Orange County missed out on $18 million in sales tax revenue in 2016 due to a lack of retail in the area, according to information from this year’s State of the Community Report.
Chapel Hill’s proximity to Durham, lack of land, town procedures and the national increase of online retail have created a steady “retail gap” in the region for years.
The retail gap happens when residents report spending more money than businesses in the area report in sales, meaning residents are going to other areas to do their shopping.
This year’s State of the Community Report said the gap for Orange County was $800 million in 2016 — much bigger than neighboring counties. Durham’s retail gap was just $100 million.
The town has been concerned with the gap since 2007 and completed research in 2009. The county collects 2.25 percent in sales tax, so the $800 million gap kept the county from an extra $18 million in revenue.
Dwight Bassett, economic development officer for the Town of Chapel Hill, said the extra sales tax revenue the town missed out on could have been used to support more in the community, such as the arts.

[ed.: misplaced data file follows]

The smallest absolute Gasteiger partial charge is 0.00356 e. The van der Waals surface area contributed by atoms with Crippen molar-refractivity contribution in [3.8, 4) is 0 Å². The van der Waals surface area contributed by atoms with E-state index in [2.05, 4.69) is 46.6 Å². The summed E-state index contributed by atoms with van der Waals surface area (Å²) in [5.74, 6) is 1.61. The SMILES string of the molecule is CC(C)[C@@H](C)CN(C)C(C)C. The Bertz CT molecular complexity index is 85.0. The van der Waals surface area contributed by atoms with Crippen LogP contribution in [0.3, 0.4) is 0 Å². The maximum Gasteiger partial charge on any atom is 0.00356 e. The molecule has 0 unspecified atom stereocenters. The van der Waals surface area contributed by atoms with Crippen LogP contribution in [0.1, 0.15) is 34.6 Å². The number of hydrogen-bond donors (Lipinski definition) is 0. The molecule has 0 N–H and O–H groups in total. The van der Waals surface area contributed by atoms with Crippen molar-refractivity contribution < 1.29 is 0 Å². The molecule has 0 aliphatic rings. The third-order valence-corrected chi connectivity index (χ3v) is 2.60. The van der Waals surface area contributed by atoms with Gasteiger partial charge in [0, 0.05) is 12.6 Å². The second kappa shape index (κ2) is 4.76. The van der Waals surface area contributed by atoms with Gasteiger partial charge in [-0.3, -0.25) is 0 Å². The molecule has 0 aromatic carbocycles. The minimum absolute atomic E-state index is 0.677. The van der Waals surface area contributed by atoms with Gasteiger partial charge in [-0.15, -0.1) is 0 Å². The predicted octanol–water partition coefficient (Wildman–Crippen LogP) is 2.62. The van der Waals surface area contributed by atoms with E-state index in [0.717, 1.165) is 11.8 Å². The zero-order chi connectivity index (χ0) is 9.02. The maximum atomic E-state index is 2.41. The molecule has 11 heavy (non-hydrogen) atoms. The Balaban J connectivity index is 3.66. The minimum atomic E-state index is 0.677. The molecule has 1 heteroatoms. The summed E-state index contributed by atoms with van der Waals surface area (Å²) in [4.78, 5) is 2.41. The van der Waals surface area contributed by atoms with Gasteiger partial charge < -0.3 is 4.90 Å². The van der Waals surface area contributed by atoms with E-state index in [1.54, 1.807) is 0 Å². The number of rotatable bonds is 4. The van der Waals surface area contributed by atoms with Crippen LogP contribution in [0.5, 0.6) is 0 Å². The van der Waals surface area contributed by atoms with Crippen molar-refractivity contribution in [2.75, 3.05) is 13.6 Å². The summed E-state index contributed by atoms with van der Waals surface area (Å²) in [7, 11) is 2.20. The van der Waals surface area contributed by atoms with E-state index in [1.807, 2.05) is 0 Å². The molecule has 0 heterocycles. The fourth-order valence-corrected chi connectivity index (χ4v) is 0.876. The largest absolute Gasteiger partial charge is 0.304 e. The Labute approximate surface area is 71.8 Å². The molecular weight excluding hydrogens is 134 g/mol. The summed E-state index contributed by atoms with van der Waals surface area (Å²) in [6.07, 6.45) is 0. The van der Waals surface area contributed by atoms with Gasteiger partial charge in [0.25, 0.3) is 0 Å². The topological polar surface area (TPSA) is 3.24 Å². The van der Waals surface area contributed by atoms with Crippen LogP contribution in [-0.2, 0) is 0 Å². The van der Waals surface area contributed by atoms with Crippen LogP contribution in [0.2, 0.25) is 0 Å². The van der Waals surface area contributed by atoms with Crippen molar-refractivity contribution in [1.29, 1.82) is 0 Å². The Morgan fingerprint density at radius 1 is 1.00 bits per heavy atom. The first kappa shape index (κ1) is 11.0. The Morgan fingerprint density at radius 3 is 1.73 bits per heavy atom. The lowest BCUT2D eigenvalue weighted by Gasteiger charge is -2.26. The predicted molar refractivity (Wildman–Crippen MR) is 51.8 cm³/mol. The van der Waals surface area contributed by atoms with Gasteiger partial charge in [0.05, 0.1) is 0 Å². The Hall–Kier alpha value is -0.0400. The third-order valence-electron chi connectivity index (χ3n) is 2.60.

Having a diverse retail base also improves the town’s livability because residents don’t have to leave to get products. The retail diversity within Durham’s corporate limits has helped attract jobs, Bassett said.
Mike Clayton, owner of Clayton Commercial Realty, said residents need to decide if they would rather fund the town through personal and property taxes or by spending locally and contributing to sales tax revenue — and then vote for local officials accordingly.
In 2016, the Town and county jointly committed to giving Wegmans a $4 million incentive to come to the area as long as the grocery store showed a gain in sales taxes. The project’s property and sales tax is projected to add about $800,000 to the town’s yearly income.